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  1. They have slightly different mounting arms and positions if you go by the manuals. Which you can read here - https://www.tamiya.com/english/rc/manuals.htm An awesome source of info if you ever want to see other cars / compare stuff / go off piste, etc neo fighter I think is side faced rear body pin mount, whereas racing fighter is a vertical rear mounting post.
  2. Top man @Finnsllc thanks for the links. Couldn’t find one myself somehow.
  3. Hi all, am trying to track down an unpainted Keen Hawk body shell. Anyone have one of these? Thanks
  4. Hey that’s not apples for apples....! Many F1 cars look beautiful, because of what it is they’re designed to do. The engineering and the form is incredibly interesting from a design perspective (to some people, not all, obviously). Whilst I’m not a fan of the current season F1 car ‘look’ (due to the rules which IMHO need revising), I find both examples of the types of car you picture above to be equally valid as cars and as objects of interest and beauty (love the Cobra!).
  5. So main difference between M07 and M08 is the handling, due to front vs rear mounted motor? In respect of this question about motor mount position, what's the difference that the wheelbase makes on these chassis? Is there a 'best' option for a 210mm wheelbase car for example?
  6. not a noob question at all! It’s likely that the car chassis rolls into the turn, and lifts the inside wheel, depending on if you're still accelerating or not. If the chassis is rolled slightly, the inside wheels will go ‘light’, as it’s not loaded up with the weight of the car. If it’s still slightly in contact over the terrain it can then ‘bounce’ if it’s momentarily deflected as it travels over the ground. If there was weight over the wheel it’d be pushed into the ground more and the shock would hold the wheel down whilst absorbing the impacts of the terrain.
  7. A few years ago bought a hotshot because I realised Tamiya was still a thing, after 25 years of assuming it was just a ‘fad’ from my childhood in the 80s/early 90s. Thought it’d be a novelty to own one. Now I have 40 kits, 18 of which are built, and a mountain of parts and hop ups. I failed to keep the T-number below 1.
  8. Very nicely. Ran it on smoothish sandy gravel mostly. Nice balance need to play with the shocks a bit to see if stiffening it helps a little.
  9. Here’s my quite modified DT03 racing fighter. amongst other additions, this sports dt03 shocks, carbon damper mounts, egress wheels and tyres, and a flagrant disregard for the body cut lines. Feels much more old school than the racing fighter but still basically identical to the original kit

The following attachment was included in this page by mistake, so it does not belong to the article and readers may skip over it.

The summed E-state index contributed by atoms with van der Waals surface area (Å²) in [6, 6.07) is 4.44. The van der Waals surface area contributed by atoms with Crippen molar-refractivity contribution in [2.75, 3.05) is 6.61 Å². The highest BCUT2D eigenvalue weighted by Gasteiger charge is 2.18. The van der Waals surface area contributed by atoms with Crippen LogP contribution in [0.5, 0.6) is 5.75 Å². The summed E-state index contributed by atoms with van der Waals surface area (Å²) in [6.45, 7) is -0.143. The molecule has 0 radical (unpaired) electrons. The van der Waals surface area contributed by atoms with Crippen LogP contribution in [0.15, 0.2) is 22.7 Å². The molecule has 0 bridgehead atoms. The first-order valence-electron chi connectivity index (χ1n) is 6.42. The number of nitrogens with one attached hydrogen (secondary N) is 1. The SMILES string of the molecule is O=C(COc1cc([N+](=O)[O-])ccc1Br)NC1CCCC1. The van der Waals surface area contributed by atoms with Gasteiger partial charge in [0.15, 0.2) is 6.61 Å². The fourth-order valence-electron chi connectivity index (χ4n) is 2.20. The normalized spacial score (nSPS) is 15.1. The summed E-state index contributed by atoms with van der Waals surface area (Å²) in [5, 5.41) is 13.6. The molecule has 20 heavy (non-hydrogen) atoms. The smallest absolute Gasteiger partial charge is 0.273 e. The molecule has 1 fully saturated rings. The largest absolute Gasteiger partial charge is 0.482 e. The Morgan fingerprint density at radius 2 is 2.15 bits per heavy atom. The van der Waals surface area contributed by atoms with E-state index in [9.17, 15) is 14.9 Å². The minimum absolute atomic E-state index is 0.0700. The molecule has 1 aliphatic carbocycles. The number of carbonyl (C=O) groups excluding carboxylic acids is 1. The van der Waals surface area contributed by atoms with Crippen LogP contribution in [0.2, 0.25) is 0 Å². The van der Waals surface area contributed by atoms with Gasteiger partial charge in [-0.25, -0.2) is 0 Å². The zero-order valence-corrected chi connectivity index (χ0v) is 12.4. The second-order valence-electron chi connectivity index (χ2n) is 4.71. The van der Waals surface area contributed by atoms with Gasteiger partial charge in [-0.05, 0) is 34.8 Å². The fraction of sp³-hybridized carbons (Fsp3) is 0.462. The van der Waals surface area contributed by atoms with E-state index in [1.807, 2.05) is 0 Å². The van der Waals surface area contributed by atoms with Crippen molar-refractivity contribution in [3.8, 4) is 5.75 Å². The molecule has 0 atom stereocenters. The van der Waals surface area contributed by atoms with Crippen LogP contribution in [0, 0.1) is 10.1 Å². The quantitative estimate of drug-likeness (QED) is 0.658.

10. The stripes on the Racing Fighter make it go slightly faster
  11. Dodgy soldering skills but this is how I do it for that esc / motor combo. You can tune the wire lengths if you so wish to minimise the amount of 'loose' cabling.
  12. Wonderful build and thread, Sir! thanks for sharing.
  13. Personally, I shim pretty much everything to get a nice, tight, pure mechanical action. I hate it when things are wobbling all over the shop. I’ll do it maybe less so on a Hornet type or that end of town, but I have shimmed some fairly old school cars for various reasons in certain places. (Sometimes this might be due to a mod that is being applied) But mainly, yes, I shim for mechanical tightness. Steering, shocks, arms, etc. As long as all the components move freely, all is good. Haven’t had any issues with this approach so far, but I don’t get to run that often either. It might also be that I have a veerry slight OCD syndrome going on!
  14. Wow.... a 7 yr old with a D413? Am I reading this correctly? That’s impressive. Jonathon I love the fact you have your son into this hobby. I have a 2.5 yr who can tell me all the main bits on an RC car. Some of it in his own language. Battery: check. ‘Power box’ (Esc). ‘Engine’ (motor). Gearbox: check. Axle: check. Wheel: check. Tyre: check. Front bumper: check. Back bumper: check. A bit undecided on ‘shock’, so far. He can do the same on a 1:1 car (‘daddy-car’) He tries to help me ‘fix’ the car with a ‘blue’ screwdriver (tamiya craft kit, obvs) and generally likes seeing all the bits. I’m sure in due time , hopefully not too far off, I’ll be able to build kits with him. (He’ll be able to help me clear my backlog of unbuilt kits...!) Something tells me he may really like cars and planes in the future. What I like about RC is that I firmly believe it helps develop the mind in many, many ways for ‘real world’ application and skills. (This point could probably have a book written on it). In Answer to your post: I was about 9 building a Hornet with my Dad. Was fairly simple if I recall from what my dad said. Loved it, but didn’t know any other cars. I felt like it was alive; it was so fast, given I only had normal toys up to this point. This was a rabid beast of a machine by comparison. One of my most vivid memories growing up.
  15. Looks great @rwordenjr , good job and glad it turned out well.
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